When we got out of the house, we headed over to the tea house by the sea, which Alva built after the death of her second husband (yup, she kept the house after the divorce with Mr Vanderbilt). In the summers, the tea house actually serves tea! 

For the opening of the tea house, there was a huge oriental-themed party and there were numerous pictures of people dressed in oriental costumes. One guest had the Hope Diamond (now in the Smithsonian Natural History Museum in DC, and the second most visited "art work" in the world, after the Mona Lisa) in a picture! We all know its a party when one of your guest is wearing at 45+carat diamond on her head!


Path to the Tea House

View of Marble House from the path

Alva's Tea House
In all, Marble House was amazing. Fun fact: It was considered to be a cottage (because it wasn't very big compared to the other houses) when it first opened, although it was the most lavish. Imagine your cottage having 500,000 cubic feet of imported marble! 

*****

So, after visiting Marble House, it was about 4.15pm. We decided to finally check in at our hotel, since check in started at 3pm. We got a great deal and stayed at the Atlantic Beach Hotel and Suites for $63/night (it was about $72 with tax), and it was what they called a suite - little partitioned area with a couch, coffee table, and another small area with coffee maker, fridge and microwave. Good deal, especially with free fruits and drinks (yummy hot chocolate) in the lobby, and hot breakfast in the morning.


*****

For dinner, we headed to the Portofino Bar and Grille at Ramada Middletown Hotel. They had a lobster special that I could not resist. $10.95 for a salad, and a boiled 1 1/4lb lobster with two sides (I had rice and steamed broccoli and carrots) - how they even made money serving a 2-course lobster meal baffles me, but it was great! :) I was soooo happy. Somehow crustacean seafood has that effect on me. Just take my money! Take my money and give me some of that beautiful orange crustacean. (My mouth is watering just thinking about lobsters...)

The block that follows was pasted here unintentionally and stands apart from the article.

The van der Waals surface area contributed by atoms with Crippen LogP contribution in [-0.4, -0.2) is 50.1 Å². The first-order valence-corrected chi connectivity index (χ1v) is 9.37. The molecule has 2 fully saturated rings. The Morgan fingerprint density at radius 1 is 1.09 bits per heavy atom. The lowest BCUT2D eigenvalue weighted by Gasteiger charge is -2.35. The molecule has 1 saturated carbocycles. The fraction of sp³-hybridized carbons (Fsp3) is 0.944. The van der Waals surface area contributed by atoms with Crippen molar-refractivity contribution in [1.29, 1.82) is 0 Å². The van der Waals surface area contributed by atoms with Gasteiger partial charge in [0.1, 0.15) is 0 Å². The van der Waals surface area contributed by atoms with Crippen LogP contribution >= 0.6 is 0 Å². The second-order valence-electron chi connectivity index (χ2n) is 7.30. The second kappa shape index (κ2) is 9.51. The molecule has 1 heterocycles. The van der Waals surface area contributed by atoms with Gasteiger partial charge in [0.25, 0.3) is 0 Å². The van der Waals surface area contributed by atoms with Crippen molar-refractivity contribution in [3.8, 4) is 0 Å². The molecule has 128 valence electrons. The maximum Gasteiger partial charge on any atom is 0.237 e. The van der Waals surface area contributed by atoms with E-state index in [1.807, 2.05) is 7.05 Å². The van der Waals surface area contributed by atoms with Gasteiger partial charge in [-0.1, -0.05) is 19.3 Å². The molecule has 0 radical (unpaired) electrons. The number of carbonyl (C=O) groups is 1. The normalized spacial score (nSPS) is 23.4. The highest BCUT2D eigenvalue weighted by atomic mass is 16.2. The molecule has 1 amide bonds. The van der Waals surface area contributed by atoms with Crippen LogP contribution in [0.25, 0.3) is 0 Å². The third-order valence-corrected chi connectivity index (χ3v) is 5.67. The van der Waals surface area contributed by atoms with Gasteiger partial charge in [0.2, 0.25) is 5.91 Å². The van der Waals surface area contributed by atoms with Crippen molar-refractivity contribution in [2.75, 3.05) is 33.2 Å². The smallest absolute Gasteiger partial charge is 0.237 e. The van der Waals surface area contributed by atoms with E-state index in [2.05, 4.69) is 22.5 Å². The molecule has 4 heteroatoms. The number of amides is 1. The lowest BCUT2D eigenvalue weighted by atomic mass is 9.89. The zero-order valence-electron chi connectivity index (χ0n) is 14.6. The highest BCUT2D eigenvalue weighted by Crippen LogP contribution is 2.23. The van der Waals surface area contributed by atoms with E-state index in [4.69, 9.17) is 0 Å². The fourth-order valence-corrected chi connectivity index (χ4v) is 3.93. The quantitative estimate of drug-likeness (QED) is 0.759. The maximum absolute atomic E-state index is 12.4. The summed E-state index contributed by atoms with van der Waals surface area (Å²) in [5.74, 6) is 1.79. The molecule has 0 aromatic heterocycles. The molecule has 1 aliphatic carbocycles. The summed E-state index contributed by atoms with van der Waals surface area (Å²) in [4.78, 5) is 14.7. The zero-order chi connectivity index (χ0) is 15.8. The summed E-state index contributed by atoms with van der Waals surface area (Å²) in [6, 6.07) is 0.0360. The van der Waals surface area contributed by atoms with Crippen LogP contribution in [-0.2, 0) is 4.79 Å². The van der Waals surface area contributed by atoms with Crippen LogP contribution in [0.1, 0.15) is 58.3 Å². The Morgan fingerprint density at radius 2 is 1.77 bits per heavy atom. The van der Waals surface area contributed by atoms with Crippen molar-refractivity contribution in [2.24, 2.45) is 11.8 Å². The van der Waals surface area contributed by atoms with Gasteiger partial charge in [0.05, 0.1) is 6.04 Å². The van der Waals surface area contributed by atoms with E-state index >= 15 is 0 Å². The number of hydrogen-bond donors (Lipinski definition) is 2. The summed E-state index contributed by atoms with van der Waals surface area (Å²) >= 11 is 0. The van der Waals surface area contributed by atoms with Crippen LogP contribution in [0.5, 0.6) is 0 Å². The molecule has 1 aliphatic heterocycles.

The restaurant also had live music - just an okay multi-instrumentalist IMHO, but then, I've spent a good many years studying at music conservatories, so I'm guessing other people will think its good. Whatever it is, he got a good tip from us. Support your fellow musicians!! :)

Portofino Bar and Grille
425 East Main Road
Middletown, RI

*****

After dinner, we went to watch the Bit Players at Firehouse Theater. Since it was a Saturday night, we made reservations for tickets. The Bit Players are an improv comedy group, and does similar skits as "Whose Line Is It Anyway?" and more. Better yet, it is BYOB (not that it affects either of us since we both are alcohophobes) and provides a free-flow of tea (my favorite) and hot chocolate (Jas' pick). I really enjoyed the audience interaction and the general casual atmosphere at Firehouse Theater, and will also recommend this as something fun and relaxing to do at night, especially for us alcohophobes (actually, the real word is methyphobes - people who are afraid of alcohol.) 

Firehouse Theater, where we caught the Saturday night performance of Bit Players


Sneaked a picture...